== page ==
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This article was published on July 12, 2019

Facebook now tells you where brands are getting your ad targeting data

Facebook now tells you where brands are getting your ad targeting data

Facebook will now begin to show you more information about the ads you see on the social network.

The tech giant has announced a series of updates to its “Why am I seeing this ad?” and Ad Preferences tools with an aim to bring users greater transparency and control.

First off, the “Why am I seeing this ad?” section is about to get a lot more detailed. It will now share information about why you were targeted with a specific ad — including the interests or categories that matched you, and where that information came from, including data-brokers. You can also completely opt-out of all ads from a particular advertiser.

Why Am I Seeing This Ad?

Posted by Facebook on Wednesday, July 10, 2019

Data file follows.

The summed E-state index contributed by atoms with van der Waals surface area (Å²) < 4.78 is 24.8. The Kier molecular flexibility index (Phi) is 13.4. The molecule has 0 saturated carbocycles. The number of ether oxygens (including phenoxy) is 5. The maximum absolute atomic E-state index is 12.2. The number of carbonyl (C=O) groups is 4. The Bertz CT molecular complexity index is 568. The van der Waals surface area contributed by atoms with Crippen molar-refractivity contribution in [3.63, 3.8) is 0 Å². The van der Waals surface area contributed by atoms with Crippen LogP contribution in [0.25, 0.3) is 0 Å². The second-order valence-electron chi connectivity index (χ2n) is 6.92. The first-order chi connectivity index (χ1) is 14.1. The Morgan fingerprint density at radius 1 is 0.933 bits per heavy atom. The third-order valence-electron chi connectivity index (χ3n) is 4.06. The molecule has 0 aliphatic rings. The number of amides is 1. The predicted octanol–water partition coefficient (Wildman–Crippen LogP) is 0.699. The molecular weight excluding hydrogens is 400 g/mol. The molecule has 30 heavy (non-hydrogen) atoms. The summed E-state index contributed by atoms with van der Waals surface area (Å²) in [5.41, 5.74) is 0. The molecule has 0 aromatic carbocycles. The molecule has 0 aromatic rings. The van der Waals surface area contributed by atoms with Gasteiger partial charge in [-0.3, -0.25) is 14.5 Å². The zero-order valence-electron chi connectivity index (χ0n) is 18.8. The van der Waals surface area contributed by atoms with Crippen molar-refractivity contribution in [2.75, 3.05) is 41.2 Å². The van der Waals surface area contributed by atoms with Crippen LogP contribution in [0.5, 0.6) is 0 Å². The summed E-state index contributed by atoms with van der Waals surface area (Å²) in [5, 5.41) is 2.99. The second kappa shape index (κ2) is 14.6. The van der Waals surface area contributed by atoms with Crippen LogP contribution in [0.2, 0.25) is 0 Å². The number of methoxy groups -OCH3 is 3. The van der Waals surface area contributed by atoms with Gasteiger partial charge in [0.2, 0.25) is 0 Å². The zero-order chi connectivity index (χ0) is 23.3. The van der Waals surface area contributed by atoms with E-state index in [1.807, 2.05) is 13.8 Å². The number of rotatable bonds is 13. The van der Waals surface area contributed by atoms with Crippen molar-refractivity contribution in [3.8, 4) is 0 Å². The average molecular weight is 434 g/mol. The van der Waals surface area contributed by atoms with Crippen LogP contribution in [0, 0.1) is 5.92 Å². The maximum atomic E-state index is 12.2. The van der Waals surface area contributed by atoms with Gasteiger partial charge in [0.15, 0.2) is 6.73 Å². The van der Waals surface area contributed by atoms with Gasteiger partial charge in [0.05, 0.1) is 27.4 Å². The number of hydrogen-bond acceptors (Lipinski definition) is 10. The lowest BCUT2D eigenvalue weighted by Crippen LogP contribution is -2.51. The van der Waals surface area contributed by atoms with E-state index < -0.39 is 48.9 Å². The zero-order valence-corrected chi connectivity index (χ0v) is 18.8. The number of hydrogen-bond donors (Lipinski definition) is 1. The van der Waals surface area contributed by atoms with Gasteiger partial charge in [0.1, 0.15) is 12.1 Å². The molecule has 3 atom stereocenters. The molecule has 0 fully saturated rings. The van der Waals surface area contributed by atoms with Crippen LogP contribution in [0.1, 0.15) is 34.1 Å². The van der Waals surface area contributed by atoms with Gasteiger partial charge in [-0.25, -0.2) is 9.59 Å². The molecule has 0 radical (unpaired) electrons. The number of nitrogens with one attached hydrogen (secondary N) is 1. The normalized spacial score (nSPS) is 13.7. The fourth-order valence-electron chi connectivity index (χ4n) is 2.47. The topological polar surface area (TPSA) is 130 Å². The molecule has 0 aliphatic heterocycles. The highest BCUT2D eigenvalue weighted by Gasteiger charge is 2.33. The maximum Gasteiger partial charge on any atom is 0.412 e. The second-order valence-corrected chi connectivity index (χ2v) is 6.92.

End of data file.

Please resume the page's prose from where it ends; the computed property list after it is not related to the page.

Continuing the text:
Secondly, under Ad Preferences, Facebook has added an “Advertisers and Businesses” tab, which will show you which third-party data brokers uploaded lists with your personal identifying information. For example, this could be a clothing store that uploaded a list of customer email addresses and used that info to target ads on Facebook.

TechCrunch had previously reported that Facebook was working on a feature will show when an advertiser used a data broker or an ad agency to add you to a customer list.

You can opt out from some of the data brokers by visiting: Settings > Ad Preferences > Advertisers and Businesses > Businesses who have uploaded and shared a list with your info > Tap on the company name > Privacy options.

Ad Preferences

Posted by Facebook on Wednesday, July 10, 2019

While there is still no option to opt out completely from all kinds of ads, the new transparency tools give you more control over the ads you end up seeing on the platform.

Facebook has been continuously working to tweak its ad policies, especially after they were abused to meddle with electoral processes and run discriminatory housing ads in the US.

With the shadow of Cambridge Analytica data scandal and other privacy missteps looming large, Facebook’s updates are a step in the right direction towards making its data practices more clear.

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